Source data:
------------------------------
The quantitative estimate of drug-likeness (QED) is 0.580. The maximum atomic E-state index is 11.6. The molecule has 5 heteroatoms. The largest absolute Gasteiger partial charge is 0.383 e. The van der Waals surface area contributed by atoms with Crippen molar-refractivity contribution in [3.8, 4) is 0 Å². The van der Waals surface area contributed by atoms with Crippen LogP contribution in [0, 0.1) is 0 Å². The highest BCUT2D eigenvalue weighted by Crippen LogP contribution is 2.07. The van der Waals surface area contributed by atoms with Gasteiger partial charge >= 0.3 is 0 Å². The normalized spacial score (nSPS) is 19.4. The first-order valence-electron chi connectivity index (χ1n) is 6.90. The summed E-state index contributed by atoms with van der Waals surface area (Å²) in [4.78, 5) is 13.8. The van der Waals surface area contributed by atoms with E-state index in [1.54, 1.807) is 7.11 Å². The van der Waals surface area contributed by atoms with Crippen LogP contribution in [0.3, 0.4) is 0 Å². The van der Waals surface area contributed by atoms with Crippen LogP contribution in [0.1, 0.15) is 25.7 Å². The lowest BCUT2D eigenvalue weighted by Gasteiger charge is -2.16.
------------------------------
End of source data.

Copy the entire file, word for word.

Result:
The quantitative estimate of drug-likeness (QED) is 0.580. The maximum atomic E-state index is 11.6. The molecule has 5 heteroatoms. The largest absolute Gasteiger partial charge is 0.383 e. The van der Waals surface area contributed by atoms with Crippen molar-refractivity contribution in [3.8, 4) is 0 Å². The van der Waals surface area contributed by atoms with Crippen LogP contribution in [0, 0.1) is 0 Å². The highest BCUT2D eigenvalue weighted by Crippen LogP contribution is 2.07. The van der Waals surface area contributed by atoms with Gasteiger partial charge >= 0.3 is 0 Å². The normalized spacial score (nSPS) is 19.4. The first-order valence-electron chi connectivity index (χ1n) is 6.90. The summed E-state index contributed by atoms with van der Waals surface area (Å²) in [4.78, 5) is 13.8. The van der Waals surface area contributed by atoms with E-state index in [1.54, 1.807) is 7.11 Å². The van der Waals surface area contributed by atoms with Crippen LogP contribution in [0.3, 0.4) is 0 Å². The van der Waals surface area contributed by atoms with Crippen LogP contribution in [0.1, 0.15) is 25.7 Å². The lowest BCUT2D eigenvalue weighted by Gasteiger charge is -2.16.